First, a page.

The three sons of Nevada rancher Cliven Bundy, along with “about 150” militiamen, have seized control of the Malheur National Wildlife Refuge headquarters to protest the forthcoming imprisonment of two Oregon ranchers accused of arson, on the basis that the federal government has no authority in local crimes.

The supposed leader of the group, Ammon Bundy, stated in a Facebook video that they will free up the land “where they could do it under the protection of the people and not be afraid of this tyranny that’s been set upon them.” He further explains how Harney County was once the richest in the state, and is now the poorest. His idea to fix the issue is to have armed “patriots” live in a self-ruled zone, free from government control.

One of the members of the militia has high hopes that this will become a nationwide movement.

“It doesn’t have to stop here. This could be a hope that spreads through the whole country, the whole United States. Everybody’s looking for this hope because the government has beat us, and oppressed us, and took everything from us; they will not stop until we tell them no,” Blane Cooper states in a Facebook video.

The militiamen told an Oregon newscaster that there were 150 of them, but when a couple went to deliver food to them, they said that there were 15 men in the refuge.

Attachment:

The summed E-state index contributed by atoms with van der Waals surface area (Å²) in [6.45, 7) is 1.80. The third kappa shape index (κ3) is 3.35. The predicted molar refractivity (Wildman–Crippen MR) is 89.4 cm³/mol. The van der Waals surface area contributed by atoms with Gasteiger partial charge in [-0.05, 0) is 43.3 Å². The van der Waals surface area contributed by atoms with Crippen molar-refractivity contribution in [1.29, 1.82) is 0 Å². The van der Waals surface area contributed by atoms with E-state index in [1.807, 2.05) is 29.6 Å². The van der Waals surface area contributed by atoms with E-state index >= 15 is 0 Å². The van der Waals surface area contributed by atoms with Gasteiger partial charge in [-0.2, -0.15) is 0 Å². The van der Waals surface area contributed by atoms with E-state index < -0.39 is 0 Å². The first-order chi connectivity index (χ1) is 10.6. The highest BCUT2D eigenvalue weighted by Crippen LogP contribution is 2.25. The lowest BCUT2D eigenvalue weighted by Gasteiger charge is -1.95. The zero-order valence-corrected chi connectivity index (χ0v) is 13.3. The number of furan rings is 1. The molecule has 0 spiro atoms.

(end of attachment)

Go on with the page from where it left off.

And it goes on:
The Bundys and their supporters took over the federal property after leaving a protest in Burns, Oregon Saturday morning. Approximately 300 people marched through the town to protest the action taken against Dwight Hammond Jr. and Steven Hammond, who are scheduled to report to prison today.

Both men were charged with setting fire to federal land, which gained the attention of local military and sparked debate about federal jurisdiction. The two men, residents of Diamond, Oregon in Harney County have been given jail time of five years by the Chief US District Judge Ann Aiken.

Since 1993, Cliven Bundy, who was known as the “last rancher in Clark County, Nevada” refused to pay fees to the federal government for the right to nurture cattle on land that his family had ranched on since the 1870s.

That argument started five years later when the Bureau of Land Management sectioned off 186,909 acres of the Gold Butte area as “critical” for the survival of the desert tortoise population. Bundy lost his grazing permit in 1993, even though his family has used the land for at least a century.

According to the Bureau of Land Management, Bundy owes about $1 million to the government, but his family says that the money adds up to about $300,000.


Photo credit: David Becker/Getty Images